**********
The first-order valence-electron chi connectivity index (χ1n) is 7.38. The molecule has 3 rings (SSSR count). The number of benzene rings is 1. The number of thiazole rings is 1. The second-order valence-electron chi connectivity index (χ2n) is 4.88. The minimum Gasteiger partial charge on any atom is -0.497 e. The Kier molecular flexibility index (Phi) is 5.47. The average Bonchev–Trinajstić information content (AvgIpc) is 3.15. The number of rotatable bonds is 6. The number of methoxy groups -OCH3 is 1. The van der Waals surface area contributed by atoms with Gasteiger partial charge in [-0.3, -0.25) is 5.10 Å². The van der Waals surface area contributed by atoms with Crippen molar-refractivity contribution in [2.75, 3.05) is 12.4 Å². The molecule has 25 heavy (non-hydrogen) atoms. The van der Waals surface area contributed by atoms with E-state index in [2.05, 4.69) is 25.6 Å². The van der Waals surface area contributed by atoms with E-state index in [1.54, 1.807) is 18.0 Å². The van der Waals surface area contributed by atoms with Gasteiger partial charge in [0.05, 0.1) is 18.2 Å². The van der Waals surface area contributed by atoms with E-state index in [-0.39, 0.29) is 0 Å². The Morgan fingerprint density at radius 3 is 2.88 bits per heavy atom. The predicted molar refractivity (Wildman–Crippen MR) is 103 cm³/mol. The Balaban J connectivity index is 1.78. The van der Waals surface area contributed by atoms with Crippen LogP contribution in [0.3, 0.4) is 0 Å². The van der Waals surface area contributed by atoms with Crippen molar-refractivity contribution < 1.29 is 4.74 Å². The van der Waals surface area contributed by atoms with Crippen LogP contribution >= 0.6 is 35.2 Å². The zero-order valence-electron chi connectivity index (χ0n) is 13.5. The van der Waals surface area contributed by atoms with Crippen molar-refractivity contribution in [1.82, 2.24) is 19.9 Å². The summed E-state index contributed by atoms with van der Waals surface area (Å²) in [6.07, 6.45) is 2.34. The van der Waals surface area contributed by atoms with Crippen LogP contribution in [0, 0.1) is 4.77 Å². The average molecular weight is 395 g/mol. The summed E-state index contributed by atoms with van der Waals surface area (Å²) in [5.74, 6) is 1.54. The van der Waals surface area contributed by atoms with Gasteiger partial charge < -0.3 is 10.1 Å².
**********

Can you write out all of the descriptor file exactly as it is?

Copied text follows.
The first-order valence-electron chi connectivity index (χ1n) is 7.38. The molecule has 3 rings (SSSR count). The number of benzene rings is 1. The number of thiazole rings is 1. The second-order valence-electron chi connectivity index (χ2n) is 4.88. The minimum Gasteiger partial charge on any atom is -0.497 e. The Kier molecular flexibility index (Phi) is 5.47. The average Bonchev–Trinajstić information content (AvgIpc) is 3.15. The number of rotatable bonds is 6. The number of methoxy groups -OCH3 is 1. The van der Waals surface area contributed by atoms with Gasteiger partial charge in [-0.3, -0.25) is 5.10 Å². The van der Waals surface area contributed by atoms with Crippen molar-refractivity contribution in [2.75, 3.05) is 12.4 Å². The molecule has 25 heavy (non-hydrogen) atoms. The van der Waals surface area contributed by atoms with E-state index in [2.05, 4.69) is 25.6 Å². The van der Waals surface area contributed by atoms with E-state index in [1.54, 1.807) is 18.0 Å². The van der Waals surface area contributed by atoms with Gasteiger partial charge in [0.05, 0.1) is 18.2 Å². The van der Waals surface area contributed by atoms with E-state index in [-0.39, 0.29) is 0 Å². The Morgan fingerprint density at radius 3 is 2.88 bits per heavy atom. The predicted molar refractivity (Wildman–Crippen MR) is 103 cm³/mol. The Balaban J connectivity index is 1.78. The van der Waals surface area contributed by atoms with Crippen LogP contribution in [0.3, 0.4) is 0 Å². The van der Waals surface area contributed by atoms with Crippen molar-refractivity contribution < 1.29 is 4.74 Å². The van der Waals surface area contributed by atoms with Crippen LogP contribution >= 0.6 is 35.2 Å². The zero-order valence-electron chi connectivity index (χ0n) is 13.5. The van der Waals surface area contributed by atoms with Crippen molar-refractivity contribution in [1.82, 2.24) is 19.9 Å². The summed E-state index contributed by atoms with van der Waals surface area (Å²) in [6.07, 6.45) is 2.34. The van der Waals surface area contributed by atoms with Crippen LogP contribution in [0, 0.1) is 4.77 Å². The average molecular weight is 395 g/mol. The summed E-state index contributed by atoms with van der Waals surface area (Å²) in [5.74, 6) is 1.54. The van der Waals surface area contributed by atoms with Gasteiger partial charge < -0.3 is 10.1 Å².